Picture of person typing on laptop with programming code visible on the laptop screen

World class computing and information science research at Strathclyde...

The Strathprints institutional repository is a digital archive of University of Strathclyde's Open Access research outputs. Strathprints provides access to thousands of Open Access research papers by University of Strathclyde researchers, including by researchers from the Department of Computer & Information Sciences involved in mathematically structured programming, similarity and metric search, computer security, software systems, combinatronics and digital health.

The Department also includes the iSchool Research Group, which performs leading research into socio-technical phenomena and topics such as information retrieval and information seeking behaviour.

Explore

Search for gravitational wave radiation associated with the pulsating tail of the SGR 1806-20 hyperflare of 27 December 2004 using LIGO

Abbott, B. and Abbott, R. and Adhikari, R. and Agresti, J. and Ajith, P. and Allen, B. and Amin, R. and Lockerbie, N.A., LIGO Sci Collaboration (2007) Search for gravitational wave radiation associated with the pulsating tail of the SGR 1806-20 hyperflare of 27 December 2004 using LIGO. Physical Review D: Particles and Fields, 76 (6). 062003/1-062003/12. ISSN 0556-2821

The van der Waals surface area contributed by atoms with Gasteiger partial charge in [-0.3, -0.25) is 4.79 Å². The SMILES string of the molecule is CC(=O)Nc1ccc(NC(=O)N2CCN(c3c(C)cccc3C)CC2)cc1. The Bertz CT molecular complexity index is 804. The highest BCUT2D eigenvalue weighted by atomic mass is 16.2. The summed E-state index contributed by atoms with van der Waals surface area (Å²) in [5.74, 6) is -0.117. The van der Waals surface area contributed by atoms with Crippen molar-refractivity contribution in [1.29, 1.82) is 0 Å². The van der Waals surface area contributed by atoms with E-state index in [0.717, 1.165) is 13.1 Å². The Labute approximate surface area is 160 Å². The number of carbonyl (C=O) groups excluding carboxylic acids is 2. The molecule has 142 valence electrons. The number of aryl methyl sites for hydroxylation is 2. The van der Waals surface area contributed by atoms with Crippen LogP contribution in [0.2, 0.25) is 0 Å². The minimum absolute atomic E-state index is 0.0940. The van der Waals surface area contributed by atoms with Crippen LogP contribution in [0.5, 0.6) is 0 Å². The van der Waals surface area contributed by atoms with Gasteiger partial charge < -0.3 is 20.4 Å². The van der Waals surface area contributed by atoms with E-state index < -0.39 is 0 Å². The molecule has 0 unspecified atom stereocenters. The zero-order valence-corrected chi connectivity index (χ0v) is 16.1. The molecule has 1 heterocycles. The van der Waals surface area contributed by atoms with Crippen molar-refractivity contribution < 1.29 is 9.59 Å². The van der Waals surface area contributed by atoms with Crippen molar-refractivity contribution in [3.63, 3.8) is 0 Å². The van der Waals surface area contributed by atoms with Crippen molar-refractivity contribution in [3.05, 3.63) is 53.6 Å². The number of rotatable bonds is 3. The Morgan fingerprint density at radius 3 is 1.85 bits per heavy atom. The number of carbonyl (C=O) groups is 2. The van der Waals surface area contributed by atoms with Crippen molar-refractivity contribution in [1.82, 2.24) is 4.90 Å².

[img]
Preview
PDF (strathprints006479.pdf)
strathprints006479.pdf - Accepted Author Manuscript

Download (354kB) | Preview

Abstract

We have searched for gravitational waves (GWs) associated with the SGR 1806-20 hyperflare of 27 December 2004. This event, originating from a Galactic neutron star, displayed exceptional energetics. Recent investigations of the x-ray light curve's pulsating tail revealed the presence of quasiperiodic oscillations (QPOs) in the 30-2000 Hz frequency range, most of which coincides with the bandwidth of the LIGO detectors. These QPOs, with well-characterized frequencies, can plausibly be attributed to seismic modes of the neutron star which could emit GWs. Our search targeted potential quasimonochromatic GWs lasting for tens of seconds and emitted at the QPO frequencies. We have observed no candidate signals above a predetermined threshold, and our lowest upper limit was set by the 92.5 Hz QPO observed in the interval from 150 s to 260 s after the start of the flare. This bound corresponds to a (90% confidence) root-sum-squared amplitude hrss-det90%=4.5×10-22 strain Hz-1/2 on the GW waveform strength in the detectable polarization state reaching our Hanford (WA) 4 km detector. We illustrate the astrophysical significance of the result via an estimated characteristic energy in GW emission that we would expect to be able to detect. The above result corresponds to 7.7×1046 erg (=4.3×10-8 M[sun]c2), which is of the same order as the total (isotropic) energy emitted in the electromagnetic spectrum. This result provides a means to probe the energy reservoir of the source with the best upper limit on the GW waveform strength published and represents the first broadband asteroseismology measurement using a GW detector.